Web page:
Corona, J., on official leave.
Velasco, Jr., J., no part due to prior action in OCA.



[1] Docketed as Civil Case No. 2903, entitled “Diogracias L. Aranda, et al. v. Salvador Pacayna, et al.”

[2] Rollo, p. 117.

[3] Id. at 12.

[4] Id. at 14.

[5] Id. at 3.

[6] Id. at 7-8.

[7] Id. at 97.

[8] Section 10, Rule 141 of the Rules of Court provides:
SEC. 10. Sheriffs, PROCESS SERVERS and other persons serving processes. —

x x x x

(g)
For executing a writ or process to place a party in possession of real PROPERTY OR estates, THREE HUNDRED (P300.00) PESOS per property;

x x x x

With regard to sheriff’s expenses in executing writs issued pursuant to court orders or decisions or safeguarding the property levied upon, attached or seized, including kilometrage for each kilometer of travel, guards’ fees, warehousing and similar charges, the interested party shall pay said expenses in an amount estimated by the sheriff, subject to the approval of the court. Upon approval of said estimated expenses, the interested party shall deposit such amount with the clerk of court and ex-officio sheriff, who shall disburse the same to the deputy sheriff assigned to effect the process, subject to liquidation within the same period for rendering a return on the process. The liquidation shall be approved by the court. Any unspent amount shall be refunded to the party making the deposit. A full report shall be submitted by the deputy sheriff assigned with his return, and the sheriff’s expenses shall be taxed as costs against the judgment debtor.
[9] Rollo, pp. 118-119.

[10] Report and Recommendation, pp. 1-2, 8.

[11] Rollo, p. 120.

[12] Report and Recommendation, p. 9.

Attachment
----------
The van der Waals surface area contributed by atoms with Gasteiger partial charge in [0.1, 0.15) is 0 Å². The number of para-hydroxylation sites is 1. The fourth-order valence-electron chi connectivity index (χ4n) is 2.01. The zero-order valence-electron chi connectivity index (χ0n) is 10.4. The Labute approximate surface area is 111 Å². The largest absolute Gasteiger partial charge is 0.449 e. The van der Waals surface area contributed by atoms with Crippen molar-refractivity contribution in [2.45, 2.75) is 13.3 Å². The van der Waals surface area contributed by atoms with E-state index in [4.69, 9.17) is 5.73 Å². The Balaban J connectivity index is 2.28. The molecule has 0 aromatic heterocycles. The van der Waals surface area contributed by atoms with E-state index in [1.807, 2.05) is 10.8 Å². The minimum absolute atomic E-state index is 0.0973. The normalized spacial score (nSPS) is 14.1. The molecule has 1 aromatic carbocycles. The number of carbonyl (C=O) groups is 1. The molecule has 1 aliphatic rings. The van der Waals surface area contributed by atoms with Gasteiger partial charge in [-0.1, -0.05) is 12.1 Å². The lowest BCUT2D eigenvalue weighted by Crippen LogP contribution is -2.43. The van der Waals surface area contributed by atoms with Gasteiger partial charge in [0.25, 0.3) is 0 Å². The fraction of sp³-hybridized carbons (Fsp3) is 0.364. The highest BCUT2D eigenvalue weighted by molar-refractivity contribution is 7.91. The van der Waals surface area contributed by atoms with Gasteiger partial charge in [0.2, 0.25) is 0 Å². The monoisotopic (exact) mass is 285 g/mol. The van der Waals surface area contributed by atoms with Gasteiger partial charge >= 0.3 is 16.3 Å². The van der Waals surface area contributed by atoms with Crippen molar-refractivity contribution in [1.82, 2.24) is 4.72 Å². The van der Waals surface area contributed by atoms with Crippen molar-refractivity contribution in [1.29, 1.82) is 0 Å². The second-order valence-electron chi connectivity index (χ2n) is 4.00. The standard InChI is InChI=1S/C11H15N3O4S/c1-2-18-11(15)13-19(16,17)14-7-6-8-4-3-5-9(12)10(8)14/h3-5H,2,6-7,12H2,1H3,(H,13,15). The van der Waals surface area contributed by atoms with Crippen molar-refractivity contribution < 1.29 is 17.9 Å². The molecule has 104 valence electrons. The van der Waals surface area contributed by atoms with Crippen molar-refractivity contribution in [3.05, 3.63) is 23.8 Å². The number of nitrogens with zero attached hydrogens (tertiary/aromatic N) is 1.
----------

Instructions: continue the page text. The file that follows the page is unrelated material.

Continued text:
[13] Rollo, p. 150.

[14] Id. at 153-154.

[15] Id. at 181.

[16] Memorandum for Hon. Artemio V. Panganiban.

[17] Pan v. Salamat, A.M. No. P-03-1678, 26 June 2006, 492 SCRA 460, 466.

[18] Memorandum for Hon. Artemio V. Panganiban, p. 3.

[19] TSN, 5 May 2005, p. 23.

[20] Memorandum for Hon. Artemio V. Panganiban, pp. 4-5.

[21] 437 Phil. 452, 458 (2002).

[22] Tan v. Paredes, A.M. No. P-04-1789, 22 July 2005, 464 SCRA 47, 55.

[23] Lumanta v. Tupas, 452 Phil. 950, 955-956 (2003).

[24] 458 Phil. 96, 105 (2003).

[25] Section 10, Rule 141 of the Rules of Court allows sheriffs to collect P300 in the execution of a writ to place a party in possession of real property.

[26] Rollo, p. 118.

[27] TSN, 12 May 2004, p. 8.

[28] De Guzman, Jr. v. Mendoza, A.M. No. P-03-1693, 17 March 2005, 453 SCRA 565, 572; Adoma v. Gatcheco, A.M. No. P-05-1942, 17 January 2005, 448 SCRA 299, 304.

[29] Promulgated by the Civil Service Commission through Resolution No. 99-1936 dated August 1999 and implemented by CSC Memorandum Circular No. 19, Series of 1999.

[30] A.M. No. P-02-1660, 31 January 2006, 481 SCRA 32.

[31] Id. at 37.

[32] Supra note 22, at 59.

[33] Id. at 54-55.

[34] A.M. No. P-04-1878, 31 August 2004, 437 SCRA 238, 246.

[35] Id. at 245-246.

[36] A.M. No. P-06-2122, 17 July 2007.

[37] A.M. No. P-04-1786, 13 February 2006, 482 SCRA 265, 277-278.

[38] Id. at 275-278.